Commodities such as soya bean meal, sunflower seed pellets, palm kernel expellers, and others have been shipped for many years in large volumes. These are the solid residues left behind when oil is removed from oil-bearing seeds. The amount of residual oil in these materials varies substantially depending on the technology used to extract the oil. Like all agricultural commodities these materials have inherent moisture. They are used as ingredients in animal feed materials.
Although the oil level in these commodities is invariably much lower than the oil level in the original unprocessed seed or plant, the fact that these feed materials have been processed and the underlying plant cellular structure disrupted means that the residual oil is more prone to undergoing oxidation reactions with the air than is the case in unprocessed seeds. Because of the possibility of chemical oxidative reactions in the oil, these commodities have the capability of self-heating to much higher temperatures than do the seeds themselves.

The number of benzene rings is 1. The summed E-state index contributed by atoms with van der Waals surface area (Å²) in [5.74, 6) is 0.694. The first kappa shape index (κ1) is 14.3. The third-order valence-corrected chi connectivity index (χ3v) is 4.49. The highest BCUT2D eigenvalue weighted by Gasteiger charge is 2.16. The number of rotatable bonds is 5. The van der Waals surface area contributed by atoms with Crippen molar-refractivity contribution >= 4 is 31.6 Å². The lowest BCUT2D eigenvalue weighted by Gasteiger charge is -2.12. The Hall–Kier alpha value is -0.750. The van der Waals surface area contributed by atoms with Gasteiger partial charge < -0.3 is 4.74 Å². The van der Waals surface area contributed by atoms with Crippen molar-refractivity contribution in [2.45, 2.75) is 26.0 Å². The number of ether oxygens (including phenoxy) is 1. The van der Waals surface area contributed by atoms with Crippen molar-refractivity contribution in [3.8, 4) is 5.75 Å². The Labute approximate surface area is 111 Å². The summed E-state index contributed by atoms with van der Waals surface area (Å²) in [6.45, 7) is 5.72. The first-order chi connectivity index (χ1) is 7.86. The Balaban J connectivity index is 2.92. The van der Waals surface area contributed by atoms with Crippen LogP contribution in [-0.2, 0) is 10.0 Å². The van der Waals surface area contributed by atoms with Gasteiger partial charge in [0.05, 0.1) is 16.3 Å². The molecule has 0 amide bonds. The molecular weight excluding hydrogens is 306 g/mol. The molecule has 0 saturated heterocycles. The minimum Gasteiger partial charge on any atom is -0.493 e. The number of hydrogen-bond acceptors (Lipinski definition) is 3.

For many years, the universal name used to describe these commodities was simply “seed cake”.
Perhaps that is a strange term to use for a group of commodities which are very widely traded and are well known under their individual names, but until recently seed cake was the only recognised bulk cargo shipping name in use. The term seed cake can be found throughout the harmonised UN system for carriage of cargos in bulk and packaged forms with UN Numbers 2217 and 1386 applying where these materials are Class 4.2 (spontaneously combustible) because the oil is sufficiently reactive to give rise to the risk of eventual spontaneous fire.
Seed cake cargoes (1.61 MB)